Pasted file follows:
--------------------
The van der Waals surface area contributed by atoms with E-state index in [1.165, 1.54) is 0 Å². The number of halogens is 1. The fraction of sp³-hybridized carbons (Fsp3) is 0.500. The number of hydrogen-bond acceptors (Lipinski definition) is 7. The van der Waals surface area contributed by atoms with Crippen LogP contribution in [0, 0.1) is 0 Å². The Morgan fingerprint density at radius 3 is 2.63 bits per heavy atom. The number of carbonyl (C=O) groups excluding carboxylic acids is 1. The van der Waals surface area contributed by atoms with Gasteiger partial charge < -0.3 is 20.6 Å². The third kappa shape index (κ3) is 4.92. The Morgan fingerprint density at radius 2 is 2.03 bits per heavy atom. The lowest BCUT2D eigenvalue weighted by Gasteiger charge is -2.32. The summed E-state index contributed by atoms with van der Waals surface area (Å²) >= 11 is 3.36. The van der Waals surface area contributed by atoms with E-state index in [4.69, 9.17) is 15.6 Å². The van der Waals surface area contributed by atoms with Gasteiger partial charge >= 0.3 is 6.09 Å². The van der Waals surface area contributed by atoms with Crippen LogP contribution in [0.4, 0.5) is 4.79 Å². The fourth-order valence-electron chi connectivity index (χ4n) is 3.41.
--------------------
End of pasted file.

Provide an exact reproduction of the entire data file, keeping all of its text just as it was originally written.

The van der Waals surface area contributed by atoms with E-state index in [1.165, 1.54) is 0 Å². The number of halogens is 1. The fraction of sp³-hybridized carbons (Fsp3) is 0.500. The number of hydrogen-bond acceptors (Lipinski definition) is 7. The van der Waals surface area contributed by atoms with Crippen LogP contribution in [0, 0.1) is 0 Å². The Morgan fingerprint density at radius 3 is 2.63 bits per heavy atom. The number of carbonyl (C=O) groups excluding carboxylic acids is 1. The van der Waals surface area contributed by atoms with Gasteiger partial charge < -0.3 is 20.6 Å². The third kappa shape index (κ3) is 4.92. The Morgan fingerprint density at radius 2 is 2.03 bits per heavy atom. The lowest BCUT2D eigenvalue weighted by Gasteiger charge is -2.32. The summed E-state index contributed by atoms with van der Waals surface area (Å²) >= 11 is 3.36. The van der Waals surface area contributed by atoms with E-state index in [4.69, 9.17) is 15.6 Å². The van der Waals surface area contributed by atoms with Gasteiger partial charge >= 0.3 is 6.09 Å². The van der Waals surface area contributed by atoms with Crippen LogP contribution in [0.4, 0.5) is 4.79 Å². The fourth-order valence-electron chi connectivity index (χ4n) is 3.41.